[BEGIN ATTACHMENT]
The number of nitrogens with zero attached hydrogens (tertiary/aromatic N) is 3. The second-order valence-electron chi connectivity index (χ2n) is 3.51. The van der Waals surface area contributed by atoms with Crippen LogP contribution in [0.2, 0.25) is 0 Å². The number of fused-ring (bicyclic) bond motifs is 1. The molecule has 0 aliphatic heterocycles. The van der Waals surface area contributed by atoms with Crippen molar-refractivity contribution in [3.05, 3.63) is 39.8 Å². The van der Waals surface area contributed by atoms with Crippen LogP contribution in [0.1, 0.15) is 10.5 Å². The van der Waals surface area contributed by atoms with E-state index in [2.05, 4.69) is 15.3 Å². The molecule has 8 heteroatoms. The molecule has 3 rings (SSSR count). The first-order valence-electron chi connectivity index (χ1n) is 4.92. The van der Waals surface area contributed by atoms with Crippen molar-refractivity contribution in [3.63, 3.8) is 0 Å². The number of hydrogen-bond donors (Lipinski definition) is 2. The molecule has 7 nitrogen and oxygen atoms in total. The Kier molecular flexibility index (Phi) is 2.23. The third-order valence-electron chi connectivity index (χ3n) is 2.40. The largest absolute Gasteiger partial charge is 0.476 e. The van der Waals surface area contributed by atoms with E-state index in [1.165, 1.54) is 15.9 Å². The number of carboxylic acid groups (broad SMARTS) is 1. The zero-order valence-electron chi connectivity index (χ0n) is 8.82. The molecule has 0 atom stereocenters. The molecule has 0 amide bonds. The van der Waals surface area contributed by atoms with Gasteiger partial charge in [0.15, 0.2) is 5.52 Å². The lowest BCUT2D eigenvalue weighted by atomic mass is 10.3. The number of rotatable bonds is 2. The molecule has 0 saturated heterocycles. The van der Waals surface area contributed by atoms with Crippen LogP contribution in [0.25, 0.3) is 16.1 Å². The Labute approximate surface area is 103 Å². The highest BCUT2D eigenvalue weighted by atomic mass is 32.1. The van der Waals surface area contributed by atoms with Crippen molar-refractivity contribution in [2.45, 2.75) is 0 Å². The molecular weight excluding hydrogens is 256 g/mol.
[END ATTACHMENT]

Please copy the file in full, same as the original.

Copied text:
The number of nitrogens with zero attached hydrogens (tertiary/aromatic N) is 3. The second-order valence-electron chi connectivity index (χ2n) is 3.51. The van der Waals surface area contributed by atoms with Crippen LogP contribution in [0.2, 0.25) is 0 Å². The number of fused-ring (bicyclic) bond motifs is 1. The molecule has 0 aliphatic heterocycles. The van der Waals surface area contributed by atoms with Crippen molar-refractivity contribution in [3.05, 3.63) is 39.8 Å². The van der Waals surface area contributed by atoms with Crippen LogP contribution in [0.1, 0.15) is 10.5 Å². The van der Waals surface area contributed by atoms with E-state index in [2.05, 4.69) is 15.3 Å². The molecule has 8 heteroatoms. The molecule has 3 rings (SSSR count). The first-order valence-electron chi connectivity index (χ1n) is 4.92. The van der Waals surface area contributed by atoms with Crippen molar-refractivity contribution in [3.63, 3.8) is 0 Å². The number of hydrogen-bond donors (Lipinski definition) is 2. The molecule has 7 nitrogen and oxygen atoms in total. The Kier molecular flexibility index (Phi) is 2.23. The third-order valence-electron chi connectivity index (χ3n) is 2.40. The largest absolute Gasteiger partial charge is 0.476 e. The van der Waals surface area contributed by atoms with E-state index in [1.165, 1.54) is 15.9 Å². The number of carboxylic acid groups (broad SMARTS) is 1. The zero-order valence-electron chi connectivity index (χ0n) is 8.82. The molecule has 0 atom stereocenters. The molecule has 0 amide bonds. The van der Waals surface area contributed by atoms with Gasteiger partial charge in [0.15, 0.2) is 5.52 Å². The lowest BCUT2D eigenvalue weighted by atomic mass is 10.3. The number of rotatable bonds is 2. The molecule has 0 saturated heterocycles. The van der Waals surface area contributed by atoms with Crippen LogP contribution in [0.25, 0.3) is 16.1 Å². The Labute approximate surface area is 103 Å². The highest BCUT2D eigenvalue weighted by atomic mass is 32.1. The van der Waals surface area contributed by atoms with Crippen molar-refractivity contribution in [2.45, 2.75) is 0 Å². The molecular weight excluding hydrogens is 256 g/mol.